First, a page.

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Cross Domain Font Issues

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A common issue encountered by many customers not just of J!WHMCS Integrator or Integrator 3 but also those customers that use a CDN to serve up their images and static assets is that of cross domain fonts not being rendered properly.  This is directed at our customers using J!WHMCS or Integrator 3, but it may be useful to others as well.

How do you know if you are experiencing this issue?

For most, it's fiarly straight forward.  If you view your Joomla or Wordpress site and you have a great looking font, or maybe some icons provided through the Font Awesome font library, but then you go to your WHMCS site and it looks like the fonts are standard Arial or Tahoma or the FontAwesome icons look like little boxes instead of their nice little icons, then you may have this issue.  Using WHMCS with SSL but retrieving content that isn't using an SSL connection can also cause this issue, so you should check your URL to see if you are using SSL that you have the green box or lock in the browser bar.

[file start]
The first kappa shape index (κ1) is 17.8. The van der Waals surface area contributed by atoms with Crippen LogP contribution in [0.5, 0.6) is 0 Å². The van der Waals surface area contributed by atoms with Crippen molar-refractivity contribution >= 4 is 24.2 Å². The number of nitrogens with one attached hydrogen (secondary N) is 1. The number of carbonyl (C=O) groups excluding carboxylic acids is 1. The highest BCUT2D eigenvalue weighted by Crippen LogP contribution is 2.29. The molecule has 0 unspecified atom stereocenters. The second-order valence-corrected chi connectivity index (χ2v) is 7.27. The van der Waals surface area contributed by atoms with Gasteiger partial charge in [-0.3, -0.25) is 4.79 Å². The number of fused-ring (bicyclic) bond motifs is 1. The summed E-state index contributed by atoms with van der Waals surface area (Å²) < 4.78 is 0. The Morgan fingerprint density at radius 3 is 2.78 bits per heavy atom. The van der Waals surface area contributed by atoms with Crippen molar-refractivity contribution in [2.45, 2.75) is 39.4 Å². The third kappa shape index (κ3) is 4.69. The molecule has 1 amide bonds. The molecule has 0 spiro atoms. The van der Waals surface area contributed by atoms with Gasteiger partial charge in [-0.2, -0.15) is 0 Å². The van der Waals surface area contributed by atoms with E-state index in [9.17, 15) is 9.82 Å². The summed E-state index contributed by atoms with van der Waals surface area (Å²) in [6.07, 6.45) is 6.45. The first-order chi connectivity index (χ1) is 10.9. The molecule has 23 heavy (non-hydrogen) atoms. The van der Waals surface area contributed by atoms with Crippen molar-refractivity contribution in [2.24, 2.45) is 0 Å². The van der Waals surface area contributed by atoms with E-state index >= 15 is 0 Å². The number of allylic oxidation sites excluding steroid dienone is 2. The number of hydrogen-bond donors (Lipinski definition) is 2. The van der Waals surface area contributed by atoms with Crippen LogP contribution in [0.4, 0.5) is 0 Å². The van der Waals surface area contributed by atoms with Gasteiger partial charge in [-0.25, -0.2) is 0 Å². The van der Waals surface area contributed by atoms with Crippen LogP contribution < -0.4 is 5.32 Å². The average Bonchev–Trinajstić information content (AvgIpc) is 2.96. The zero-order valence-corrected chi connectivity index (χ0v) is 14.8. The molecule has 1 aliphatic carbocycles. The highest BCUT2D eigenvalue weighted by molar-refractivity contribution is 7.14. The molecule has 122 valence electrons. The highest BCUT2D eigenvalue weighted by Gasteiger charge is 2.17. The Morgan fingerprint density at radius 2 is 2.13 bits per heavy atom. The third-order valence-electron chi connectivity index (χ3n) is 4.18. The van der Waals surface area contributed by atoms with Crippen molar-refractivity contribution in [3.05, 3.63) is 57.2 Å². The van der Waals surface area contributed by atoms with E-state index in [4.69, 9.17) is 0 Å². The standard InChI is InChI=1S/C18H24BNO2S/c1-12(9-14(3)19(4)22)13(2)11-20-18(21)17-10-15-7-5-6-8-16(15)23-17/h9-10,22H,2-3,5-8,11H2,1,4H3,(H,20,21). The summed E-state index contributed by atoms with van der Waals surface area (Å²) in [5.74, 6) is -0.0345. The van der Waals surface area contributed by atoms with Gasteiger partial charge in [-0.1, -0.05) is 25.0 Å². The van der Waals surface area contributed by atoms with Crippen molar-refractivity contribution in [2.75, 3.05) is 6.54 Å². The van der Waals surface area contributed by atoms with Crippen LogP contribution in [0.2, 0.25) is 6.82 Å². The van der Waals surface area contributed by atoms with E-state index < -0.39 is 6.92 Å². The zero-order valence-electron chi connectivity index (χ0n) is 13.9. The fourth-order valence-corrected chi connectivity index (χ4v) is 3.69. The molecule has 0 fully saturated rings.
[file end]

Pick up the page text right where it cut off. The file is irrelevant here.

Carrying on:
You can only encounter this issue if you are using WHMCS on a doman or subdomain that is different from your Joomla / Wordpress domain or subdomain.  For instance, if your Joomla is located at http://myawesomedomain.com but WHMCS is at http://www.myawesomedomain.com, those are considered two different subdomains.

What is the reason this is happening?

Simply put, browsers are designed not to allow content that can be executed to be referenced in an HTML document and subsequently loaded if that content is not coming from the same origin as the HTML document.  This may have been done to prevent sites from embedding processor or resource intensive applications in HTML that isn't controlled by the application owner, or it may have been done to secure against any potential threats outside resources may pose (though not sure how the thinking went on this exactly).  At any rate, it is built into the specifications and is correct for this to happen.  Webkit based browsers (aka Chrome) do not follow this particular specification (at least for fonts, perhaps for others as well).

Okay, so how do I get around this issue?

For Apache servers, you will need to use an .htaccess file on the server where your fonts are stored because you need to add some lines of code.  Edit your htaccess file located in your public_html folder.  Insert this code:

<FilesMatch ".(eot|ttf|otf|woff)">
Header set Access-Control-Allow-Origin "*"
</FilesMatch>

For Nginx boxes, use this code:

if ($filename ~* ^.*?\.(eot)|(ttf)|(woff)$){
add_header Access-Control-Allow-Origin *;
}

That should permit your fonts to work across domains.  This same logic can be applied to use on CDNs also.

Thanks to: http://davidwalsh.name/cdn-fonts

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